Your Money: The Missing Manual
Essential money managing guide
This is the best user-guide to personal finance I’ve found, and I’ve probably read them all. It is certainly the sanest and most level-headed. There are no get rich quick schemes here, just plenty of ways to get rich slowly. Indeed, Get Rich Slowly was the name of author’s very popular personal finance blog, which led to this book. J.D. Roth takes the great investing advice of Andrew Tobias in The Only Investment Guide You’ll Ever Need, and he summarizes the life-earning wisdom in the previously reviewed (and still recommended) book Five Rituals of Wealth and he includes the needed crystalization of priorities found in Your Money or Your Life, and financial motivations from Suze Orman and the Millionaire Next Door and then adds key insights and tips from hundreds of other lesser-known money gurus.
Basically, Roth has read every book and blog on money managing, investing, saving, and earning and digests and integrates all this hard-won knowledge into an amazing selection of smart, practical ideas for today. I could hardly turn a page without learning a solid investing tip or two, or a clever way to save a few hundred dollars, or an example of something I already knew, but was looking for a vivid way to teach my kids. I like the fact that Roth emphasizes the value of sharing whatever wealth you have, and keeps returning to the long view.
I would not call this an inspirational book (plenty of those on the shelves), nor even a memorable book like the ones mentioned above. Rather it is what is advertised: a day-to-day operating manual for your money. Specific details, sources, methods, tricks. Dip into it when you are stuck, check it before trying something new, re-read it when you think you know it all. I’ve done pretty well financially, and if you were to ask me my practical advice — like what to do tomorrow — I would simply give you this book. It’s slow, but true.
Because you earn pre-tax dollars but spend after-tax dollars, a penny saved is actually more than a penny earned. Depending on your tax bracket, you might have to earn $111 , $133, or even $150 to put $100 in your pocket. So if you re in the 25% tax bracket, saving $750 a year is like giving yourself a $1,000 raise!
Destroy Existing Debt
After you've stopped using credit and created an emergency fund, then go after your existing debt. Attack it with vigor, throw whatever you can at it. The best way to do this is to use a technique called the debt snowball, which lets you build and maintain debt-destroying momentum. Here's the basic method: Make a list of your debts in the order you want to destroy them. (You'll learn a couple of good ways to prioritize debts in a moment.) Set aside a certain amount of money to pay toward debts each month ($500, say). Make the minimum payment on all debts except the first one on your list. Throw every other penny at the first debt on the list. But here's the key to making the debt snowball work: After you've destroyed your first debt, you'll find you've freed up a bit of cash; because one of your debts is gone, you have one less monthly payment. You could take this money and use it for something else, but you re going to do something smarter: keep paying the same total amount, $500 in our example, toward the debt every month.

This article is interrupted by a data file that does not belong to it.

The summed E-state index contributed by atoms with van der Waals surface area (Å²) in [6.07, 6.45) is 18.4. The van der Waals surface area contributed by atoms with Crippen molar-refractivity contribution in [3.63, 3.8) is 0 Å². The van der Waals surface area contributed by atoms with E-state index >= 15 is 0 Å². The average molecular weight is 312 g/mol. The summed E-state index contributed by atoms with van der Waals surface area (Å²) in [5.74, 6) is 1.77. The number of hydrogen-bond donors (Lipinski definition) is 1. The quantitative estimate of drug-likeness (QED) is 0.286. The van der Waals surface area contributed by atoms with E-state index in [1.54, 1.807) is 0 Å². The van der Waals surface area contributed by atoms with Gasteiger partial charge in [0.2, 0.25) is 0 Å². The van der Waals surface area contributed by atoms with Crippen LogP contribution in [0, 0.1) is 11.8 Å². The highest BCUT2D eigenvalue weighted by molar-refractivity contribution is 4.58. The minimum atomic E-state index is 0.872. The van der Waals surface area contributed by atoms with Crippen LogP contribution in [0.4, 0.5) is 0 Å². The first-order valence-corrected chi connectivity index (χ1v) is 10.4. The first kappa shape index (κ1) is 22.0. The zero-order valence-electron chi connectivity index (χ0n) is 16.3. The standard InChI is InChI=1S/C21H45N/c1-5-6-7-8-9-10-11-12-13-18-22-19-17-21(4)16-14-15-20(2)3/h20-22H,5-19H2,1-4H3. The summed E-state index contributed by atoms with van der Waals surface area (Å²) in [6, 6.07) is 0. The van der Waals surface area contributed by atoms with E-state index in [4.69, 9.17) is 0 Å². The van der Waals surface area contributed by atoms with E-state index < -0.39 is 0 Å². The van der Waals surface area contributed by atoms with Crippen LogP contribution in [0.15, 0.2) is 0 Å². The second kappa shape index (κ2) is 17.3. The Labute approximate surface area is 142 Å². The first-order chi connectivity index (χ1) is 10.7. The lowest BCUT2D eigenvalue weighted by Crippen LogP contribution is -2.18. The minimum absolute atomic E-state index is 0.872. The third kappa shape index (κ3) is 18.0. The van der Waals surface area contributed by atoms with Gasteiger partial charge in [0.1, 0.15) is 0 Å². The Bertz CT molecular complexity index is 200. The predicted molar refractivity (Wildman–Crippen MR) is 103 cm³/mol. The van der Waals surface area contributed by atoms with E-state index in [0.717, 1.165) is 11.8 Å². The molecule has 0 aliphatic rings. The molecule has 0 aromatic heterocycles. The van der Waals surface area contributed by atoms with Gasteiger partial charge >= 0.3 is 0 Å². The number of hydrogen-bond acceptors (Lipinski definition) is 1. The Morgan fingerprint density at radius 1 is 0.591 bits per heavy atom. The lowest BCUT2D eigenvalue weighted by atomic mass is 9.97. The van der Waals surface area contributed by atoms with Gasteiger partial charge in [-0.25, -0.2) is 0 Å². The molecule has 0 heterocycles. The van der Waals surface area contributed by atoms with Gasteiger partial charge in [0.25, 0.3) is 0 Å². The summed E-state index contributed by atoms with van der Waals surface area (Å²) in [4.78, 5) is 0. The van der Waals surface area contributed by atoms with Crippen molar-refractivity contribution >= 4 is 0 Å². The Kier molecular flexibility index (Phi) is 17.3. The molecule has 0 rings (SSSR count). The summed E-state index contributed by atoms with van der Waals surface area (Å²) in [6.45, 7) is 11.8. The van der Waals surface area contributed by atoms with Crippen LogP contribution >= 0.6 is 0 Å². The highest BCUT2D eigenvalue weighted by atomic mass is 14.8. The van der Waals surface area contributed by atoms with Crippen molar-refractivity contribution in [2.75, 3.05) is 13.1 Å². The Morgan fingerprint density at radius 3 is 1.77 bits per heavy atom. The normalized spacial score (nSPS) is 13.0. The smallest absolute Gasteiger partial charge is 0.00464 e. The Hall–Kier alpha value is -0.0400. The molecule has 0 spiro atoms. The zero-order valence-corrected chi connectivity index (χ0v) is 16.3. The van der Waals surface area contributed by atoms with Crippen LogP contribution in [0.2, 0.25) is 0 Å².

Destroying low-balance debt first
If you've tried following the highest-interest-rate-first advice and still struggle with debt, there's another way. In his book, The Total Money Makeover, Dave Ramsey advocates an approach to the debt snowball that tackles accounts with low balances first. (Ramsey didn't invent this method, but he's popularized it over the past decade.) With this version of the debt snowball, you ignore interest rates when determining the order in which you'll pay off your debts. All you look at is how much you owe, organizing the debts from smallest balance to largest balance.
That's not to say you shouldn't try this method: If it works for you, use it! But if you struggle, consider the next method, which is the one that helped me succeed. It might help you to have a visual representation of your debt-paying progress. Try this: take a piece of graph paper and block off squares to represent your debt. (You might use one square for every $ 100, say.) When you make a payment, mark off a square and give yourself a pat on the back. (If you re a geek, build yourself an Excel spreadsheet that does something similar.) These little progress reports are cheesy, but they can keep you on track.